During my fieldwork at Vancouver Fashion Show, I found that it is sometimes hard for me to completely stand from an outsider perspective of view, questioning and analyzing my own cultural values and identities. Therefore, some of my understandings and assumptions of the research outcomes are shaped and affected by the dominant ideology. In this analysis, I will discuss how my stereotype about the traditional women’s character and identity, especially the talking style, is greatly challenged during my research process.
My view of women’s talking style is influenced by my preexisting schema of the conventional expectations of lady’s talk, which is defined as “reserved”, “soft”, “tolerant” and “ appropriate”. “Cursing” and “humor” are regarded as a normal and appropriate behavior for men but not for women. What impressed me most during the show was two Chinese beautiful girls’ sharp and sarcastic talking style. Their talk style not only involved “insults and personal attacks” but also used excessive amount of curse words. They directly criticized two young guys’ appearance and dressing style as “out of fashion” by using a list of sharp and aggressive words. This made other Chinese audiences...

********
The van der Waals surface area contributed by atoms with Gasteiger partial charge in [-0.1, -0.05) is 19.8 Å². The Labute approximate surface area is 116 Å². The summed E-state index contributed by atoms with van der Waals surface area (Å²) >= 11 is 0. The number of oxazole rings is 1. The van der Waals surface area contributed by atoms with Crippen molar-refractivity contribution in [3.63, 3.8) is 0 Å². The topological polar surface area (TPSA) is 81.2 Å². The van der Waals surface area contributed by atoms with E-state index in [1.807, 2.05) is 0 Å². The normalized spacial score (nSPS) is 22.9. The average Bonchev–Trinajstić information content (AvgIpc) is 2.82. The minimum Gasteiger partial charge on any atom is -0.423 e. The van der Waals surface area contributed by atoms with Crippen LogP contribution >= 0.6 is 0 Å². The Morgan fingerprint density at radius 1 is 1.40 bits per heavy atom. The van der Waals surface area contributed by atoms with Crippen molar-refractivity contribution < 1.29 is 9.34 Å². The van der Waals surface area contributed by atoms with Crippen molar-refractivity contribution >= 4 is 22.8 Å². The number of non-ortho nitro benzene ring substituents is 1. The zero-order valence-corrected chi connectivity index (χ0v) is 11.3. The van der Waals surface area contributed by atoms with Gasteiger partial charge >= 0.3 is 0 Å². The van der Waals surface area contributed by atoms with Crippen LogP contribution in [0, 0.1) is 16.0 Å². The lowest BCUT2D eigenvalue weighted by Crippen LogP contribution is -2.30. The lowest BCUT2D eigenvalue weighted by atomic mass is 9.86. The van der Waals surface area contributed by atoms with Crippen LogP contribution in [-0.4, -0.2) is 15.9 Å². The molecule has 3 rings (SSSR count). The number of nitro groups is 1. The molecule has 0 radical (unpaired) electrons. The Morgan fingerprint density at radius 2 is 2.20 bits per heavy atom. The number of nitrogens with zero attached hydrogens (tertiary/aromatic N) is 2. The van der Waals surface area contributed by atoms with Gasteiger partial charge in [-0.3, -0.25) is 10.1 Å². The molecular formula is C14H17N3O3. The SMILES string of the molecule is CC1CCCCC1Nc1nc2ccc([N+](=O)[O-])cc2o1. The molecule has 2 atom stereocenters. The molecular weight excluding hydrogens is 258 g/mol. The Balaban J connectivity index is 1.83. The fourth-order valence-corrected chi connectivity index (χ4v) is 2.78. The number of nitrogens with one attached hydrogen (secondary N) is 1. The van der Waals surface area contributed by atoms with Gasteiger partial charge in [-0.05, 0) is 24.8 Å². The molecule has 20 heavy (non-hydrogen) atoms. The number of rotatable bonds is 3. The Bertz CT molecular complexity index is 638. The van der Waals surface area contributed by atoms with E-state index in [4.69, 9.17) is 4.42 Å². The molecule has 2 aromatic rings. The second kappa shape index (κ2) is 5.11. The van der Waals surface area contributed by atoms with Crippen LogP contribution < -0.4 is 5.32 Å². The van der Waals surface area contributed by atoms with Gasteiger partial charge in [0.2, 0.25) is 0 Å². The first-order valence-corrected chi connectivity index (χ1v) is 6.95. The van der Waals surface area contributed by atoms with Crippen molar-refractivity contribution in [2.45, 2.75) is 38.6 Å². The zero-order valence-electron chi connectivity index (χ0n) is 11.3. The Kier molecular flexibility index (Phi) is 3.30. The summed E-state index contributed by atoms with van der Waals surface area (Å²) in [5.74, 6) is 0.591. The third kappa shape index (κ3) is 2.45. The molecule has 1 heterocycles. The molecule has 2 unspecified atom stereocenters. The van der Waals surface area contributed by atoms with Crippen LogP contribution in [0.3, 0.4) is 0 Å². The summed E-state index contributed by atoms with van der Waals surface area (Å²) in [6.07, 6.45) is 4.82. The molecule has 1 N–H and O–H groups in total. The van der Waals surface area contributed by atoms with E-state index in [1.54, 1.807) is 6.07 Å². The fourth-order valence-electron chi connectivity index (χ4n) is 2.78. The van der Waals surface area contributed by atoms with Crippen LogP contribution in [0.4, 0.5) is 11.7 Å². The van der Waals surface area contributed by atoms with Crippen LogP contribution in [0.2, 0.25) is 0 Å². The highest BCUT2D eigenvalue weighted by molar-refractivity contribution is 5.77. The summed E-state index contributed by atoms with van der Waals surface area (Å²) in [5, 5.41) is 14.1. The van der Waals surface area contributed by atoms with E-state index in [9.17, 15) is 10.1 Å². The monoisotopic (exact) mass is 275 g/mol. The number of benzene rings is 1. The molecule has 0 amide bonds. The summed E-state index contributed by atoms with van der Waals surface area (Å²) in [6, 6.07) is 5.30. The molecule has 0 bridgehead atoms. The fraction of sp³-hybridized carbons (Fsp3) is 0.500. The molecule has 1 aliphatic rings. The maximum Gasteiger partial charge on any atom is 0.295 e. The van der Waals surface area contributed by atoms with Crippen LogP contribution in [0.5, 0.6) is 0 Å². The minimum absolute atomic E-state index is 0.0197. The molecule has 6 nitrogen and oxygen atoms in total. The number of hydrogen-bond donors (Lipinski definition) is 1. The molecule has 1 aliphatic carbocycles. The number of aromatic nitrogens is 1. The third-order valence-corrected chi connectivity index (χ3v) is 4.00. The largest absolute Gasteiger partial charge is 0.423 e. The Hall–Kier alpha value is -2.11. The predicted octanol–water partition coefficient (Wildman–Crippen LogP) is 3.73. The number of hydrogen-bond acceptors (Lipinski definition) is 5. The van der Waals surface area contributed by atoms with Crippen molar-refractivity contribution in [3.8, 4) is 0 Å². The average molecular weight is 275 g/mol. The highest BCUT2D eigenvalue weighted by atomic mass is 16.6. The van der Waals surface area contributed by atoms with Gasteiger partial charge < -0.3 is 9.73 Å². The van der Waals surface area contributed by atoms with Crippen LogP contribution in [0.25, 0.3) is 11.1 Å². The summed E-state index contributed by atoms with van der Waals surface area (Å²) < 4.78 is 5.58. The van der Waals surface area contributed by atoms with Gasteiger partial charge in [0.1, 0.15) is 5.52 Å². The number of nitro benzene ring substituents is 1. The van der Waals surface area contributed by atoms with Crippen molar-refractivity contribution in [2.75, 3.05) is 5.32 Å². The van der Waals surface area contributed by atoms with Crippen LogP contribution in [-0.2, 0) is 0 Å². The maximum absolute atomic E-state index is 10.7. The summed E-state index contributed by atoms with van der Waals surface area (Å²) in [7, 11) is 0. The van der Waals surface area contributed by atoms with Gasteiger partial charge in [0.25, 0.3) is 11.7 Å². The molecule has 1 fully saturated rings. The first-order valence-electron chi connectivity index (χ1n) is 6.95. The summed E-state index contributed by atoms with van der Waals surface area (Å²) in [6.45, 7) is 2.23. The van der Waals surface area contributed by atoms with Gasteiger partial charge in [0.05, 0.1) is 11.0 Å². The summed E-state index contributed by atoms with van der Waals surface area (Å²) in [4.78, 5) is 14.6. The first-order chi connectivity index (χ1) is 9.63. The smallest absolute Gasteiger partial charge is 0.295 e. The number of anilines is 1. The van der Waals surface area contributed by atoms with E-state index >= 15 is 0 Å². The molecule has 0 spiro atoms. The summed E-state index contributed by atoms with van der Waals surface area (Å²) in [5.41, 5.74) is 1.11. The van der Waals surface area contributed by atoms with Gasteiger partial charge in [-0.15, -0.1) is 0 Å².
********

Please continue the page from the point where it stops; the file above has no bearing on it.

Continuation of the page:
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...ted due to the rise of women’s social status. Many people are no longer using the stereotyped evaluations towards women’s characters and identity. Overall, modern society has greatly changed in the standards that people normally use to evaluate women’s talking style. This change indicates that modern Chinese women are gaining the right to determine and create their own preferred ways of self-expression. (Almeida, 2002, p.249).
Although culture is regarded as a shared system of meaning and value that influences and shapes our interpretations of the world, it is constantly variable. Our understandings of the world are not only shaped by our previous cultural schemas and traditions, but are also influenced by the new experiences we encounter, the people we meet and the knowledge we learn from these experiences and phenomenon we perceive and observe. (Yoshimizu, 2014).
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